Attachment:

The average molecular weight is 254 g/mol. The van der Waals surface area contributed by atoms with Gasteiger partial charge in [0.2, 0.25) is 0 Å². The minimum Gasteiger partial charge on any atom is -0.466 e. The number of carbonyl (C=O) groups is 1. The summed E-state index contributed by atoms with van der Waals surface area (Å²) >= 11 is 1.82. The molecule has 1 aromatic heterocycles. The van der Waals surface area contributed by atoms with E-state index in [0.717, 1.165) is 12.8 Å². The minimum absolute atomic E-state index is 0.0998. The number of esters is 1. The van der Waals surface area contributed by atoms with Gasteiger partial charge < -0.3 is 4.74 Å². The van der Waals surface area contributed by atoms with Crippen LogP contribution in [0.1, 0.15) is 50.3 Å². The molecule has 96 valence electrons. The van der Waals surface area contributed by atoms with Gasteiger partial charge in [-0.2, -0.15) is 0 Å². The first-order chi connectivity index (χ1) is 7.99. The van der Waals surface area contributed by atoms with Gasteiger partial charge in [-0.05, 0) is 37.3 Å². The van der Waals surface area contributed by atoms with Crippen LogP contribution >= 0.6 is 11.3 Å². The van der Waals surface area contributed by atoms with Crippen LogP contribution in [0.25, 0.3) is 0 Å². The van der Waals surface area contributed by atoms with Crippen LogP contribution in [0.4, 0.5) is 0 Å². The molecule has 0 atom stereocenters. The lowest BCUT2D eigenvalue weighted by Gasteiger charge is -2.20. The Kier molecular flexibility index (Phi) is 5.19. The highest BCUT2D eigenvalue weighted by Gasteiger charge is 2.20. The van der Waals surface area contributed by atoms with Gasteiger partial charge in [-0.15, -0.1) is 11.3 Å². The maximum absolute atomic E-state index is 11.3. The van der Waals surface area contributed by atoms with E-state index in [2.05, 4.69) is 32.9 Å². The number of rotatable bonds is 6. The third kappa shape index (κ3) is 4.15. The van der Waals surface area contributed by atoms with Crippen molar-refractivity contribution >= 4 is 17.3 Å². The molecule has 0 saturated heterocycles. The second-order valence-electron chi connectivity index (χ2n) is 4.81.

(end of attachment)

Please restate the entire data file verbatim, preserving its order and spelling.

The average molecular weight is 254 g/mol. The van der Waals surface area contributed by atoms with Gasteiger partial charge in [0.2, 0.25) is 0 Å². The minimum Gasteiger partial charge on any atom is -0.466 e. The number of carbonyl (C=O) groups is 1. The summed E-state index contributed by atoms with van der Waals surface area (Å²) >= 11 is 1.82. The molecule has 1 aromatic heterocycles. The van der Waals surface area contributed by atoms with E-state index in [0.717, 1.165) is 12.8 Å². The minimum absolute atomic E-state index is 0.0998. The number of esters is 1. The van der Waals surface area contributed by atoms with Gasteiger partial charge < -0.3 is 4.74 Å². The van der Waals surface area contributed by atoms with Crippen LogP contribution in [0.1, 0.15) is 50.3 Å². The molecule has 96 valence electrons. The van der Waals surface area contributed by atoms with Gasteiger partial charge in [-0.2, -0.15) is 0 Å². The first-order chi connectivity index (χ1) is 7.99. The van der Waals surface area contributed by atoms with Gasteiger partial charge in [-0.05, 0) is 37.3 Å². The van der Waals surface area contributed by atoms with Crippen LogP contribution >= 0.6 is 11.3 Å². The van der Waals surface area contributed by atoms with Crippen LogP contribution in [0.25, 0.3) is 0 Å². The van der Waals surface area contributed by atoms with Crippen LogP contribution in [0.4, 0.5) is 0 Å². The molecule has 0 atom stereocenters. The lowest BCUT2D eigenvalue weighted by Gasteiger charge is -2.20. The Kier molecular flexibility index (Phi) is 5.19. The highest BCUT2D eigenvalue weighted by Gasteiger charge is 2.20. The van der Waals surface area contributed by atoms with Gasteiger partial charge in [-0.15, -0.1) is 11.3 Å². The maximum absolute atomic E-state index is 11.3. The van der Waals surface area contributed by atoms with E-state index in [2.05, 4.69) is 32.9 Å². The number of rotatable bonds is 6. The third kappa shape index (κ3) is 4.15. The van der Waals surface area contributed by atoms with Crippen molar-refractivity contribution >= 4 is 17.3 Å². The molecule has 0 saturated heterocycles. The second-order valence-electron chi connectivity index (χ2n) is 4.81.